We’ve all been there: you’re sitting at your desk, looking at the latest bill, trying to figure out how you went over budget again this month. You take out your trusty TI-82 and crunch some numbers, hoping for a mistake (like an added zero), but the numbers all add up. Panic sets in. Your face gets flushed. Maybe you stress-eat the last of the holiday chocolates. And then you walk into the CFO’s office to deliver the update.
Budgeting and Cost allocation is a big part of every IT infrastructure. You can be an unsung hero when you found ways to save the company money, or fall victim to the office evil-eyes when you’ve gone over budget. Cost optimization is also crucial when migrating to the cloud, so much so, that AWS made it one of the five pillars of the Well-Architected Framework.
This post will look at what can be done to help reduce the cost of your bill (and save your hide).
Let’s say you run Echidna Electronics, a retail store chain that decides it’s time to update “Bilby,” its mobile application, which is hosted in the cloud. Originally, Echidna was managing all EC2 and RDS instances. Servers were running day and night, resources had no owners, and very little monitoring. After reviewing the Cost Optimization design principles, the company decides to improve the architecture through AWS Amplify, S3, Amazon Cognito, API Gateway, Lambda, and DynamoDB in an attempt to reduce costs and management overhead while improving availability. So now, let’s take a look at what the Cost Optimization design principles are (and make that CFO happy again).
You pay for what you use. While some companies might deploy straight to Production, Echidna isn’t one of them. They can easily automate the process of starting and stopping resources when the development environments are not actively used.
Having that 128 CPU/4TiB memory server (x1e.32xlarge) sounds great to give you “optimal” performance—until you realize it’s only running at 10% utilization. Know what the business needs and develop services around that; match that supply and demand. Review the CloudWatch Metrics to see if you have your instances right-sized.
The cloud provides instant capacity, flexibility, and simplified deployments. The limitation (or requirement) of using or repurposing existing hardware no longer applies. With this in mind, the need for ownership and accountability becomes more visible within an organization.
Tag, tag, and tag. Devising a tagging strategy improves monitoring of resources within a project, provides accurate chargeback, and can show spend by application or team. Echidna can now use Cost Explorer and Reports to analyze usage, then set Budget alerts when a project or environment exceeds forecasted budgets.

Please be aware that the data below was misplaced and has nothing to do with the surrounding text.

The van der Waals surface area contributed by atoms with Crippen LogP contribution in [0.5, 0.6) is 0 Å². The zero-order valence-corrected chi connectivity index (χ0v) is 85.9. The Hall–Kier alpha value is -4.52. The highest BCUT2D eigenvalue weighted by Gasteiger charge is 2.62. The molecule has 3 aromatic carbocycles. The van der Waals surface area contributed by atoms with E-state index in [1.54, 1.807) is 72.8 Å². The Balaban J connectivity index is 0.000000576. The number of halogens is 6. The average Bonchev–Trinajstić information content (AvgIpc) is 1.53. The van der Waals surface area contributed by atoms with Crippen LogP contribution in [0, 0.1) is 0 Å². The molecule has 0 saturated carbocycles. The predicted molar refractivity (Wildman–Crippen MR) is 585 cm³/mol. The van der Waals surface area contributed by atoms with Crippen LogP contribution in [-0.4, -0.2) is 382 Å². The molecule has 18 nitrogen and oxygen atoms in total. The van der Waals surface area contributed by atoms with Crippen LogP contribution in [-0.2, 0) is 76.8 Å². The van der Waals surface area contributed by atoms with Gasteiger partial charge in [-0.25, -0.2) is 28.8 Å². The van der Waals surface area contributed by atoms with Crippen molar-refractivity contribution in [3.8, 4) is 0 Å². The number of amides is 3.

Echidna had a manual-patching policy to be performed Saturdays at 3AM. As much as Jimmy, the developer, liked this policy he knew there had to be a better way. After all, plenty of SaaS options, like RDS, EMR, or DynamoDB can help reduce management overhead. Moving to a managed service gave Jimmy the free time to study for that AWS certification.
With these design principles in mind, AWS provides four additional areas to focus on (since there are always trade-offs when designing an application).
The key resources in this area are CloudWatch and Trusted Advisor. Ensure you have the proper metrics configured, then review them frequently to verify a properly provisioned resource(s). If you have an EC2 or RDS instance that’s always on, take advantage of Reserved Instances for reduced pricing. When possible, use auto-scaling groups to handle the increase or decrease in load. Trusted advisor can help alert on over-provisioned and under-utilized resources.
One of the last things Echidna wants is for customers to open the application on Black Friday and not get a response. The provisioning of resources needs to be balanced between just-in-time and recovery-on-failure. Make use of autoscaling groups (ASG), load balancers, and CloudWatch metrics to reduce the management of your environment.
The following three supply and demand approaches can fit within your environment:
Tagging comes around again. Having the ability to breakdown costs by team or application should make any finance department happy. Furthermore, you can even forecast cost for the coming month. Utilizing tools like Cost Explorer, Budgets, and Reporting allows more granular detail on spending. After analyzing these reports, configure the appropriate CloudWatch Budget Alarms to get a notification when approaching or exceeding the budget amount.
Measure, monitor, and improve. As you gather data and metrics into CloudWatch, you might conduct an analysis to see how the system is performing and compare against expectations. Clearly define the goals and metrics to meet business need. While analyzing these reports, keep in mind any new service that might help reduce costs or improve performance. Schedule these analyses at least once a year to ensure the application remains cost-effective and properly optimized.
These are just a few examples of how you can reduce the cost of your application within AWS. To learn more about the Cost Optimization pillar of the AWS Well-Architected Framework, check out their official whitepaper. And if you’d like to see how your own application stacks up, go ahead and schedule a FREE Well-Architected Review with a Certified AWS Solutions Architect from Anexinet.
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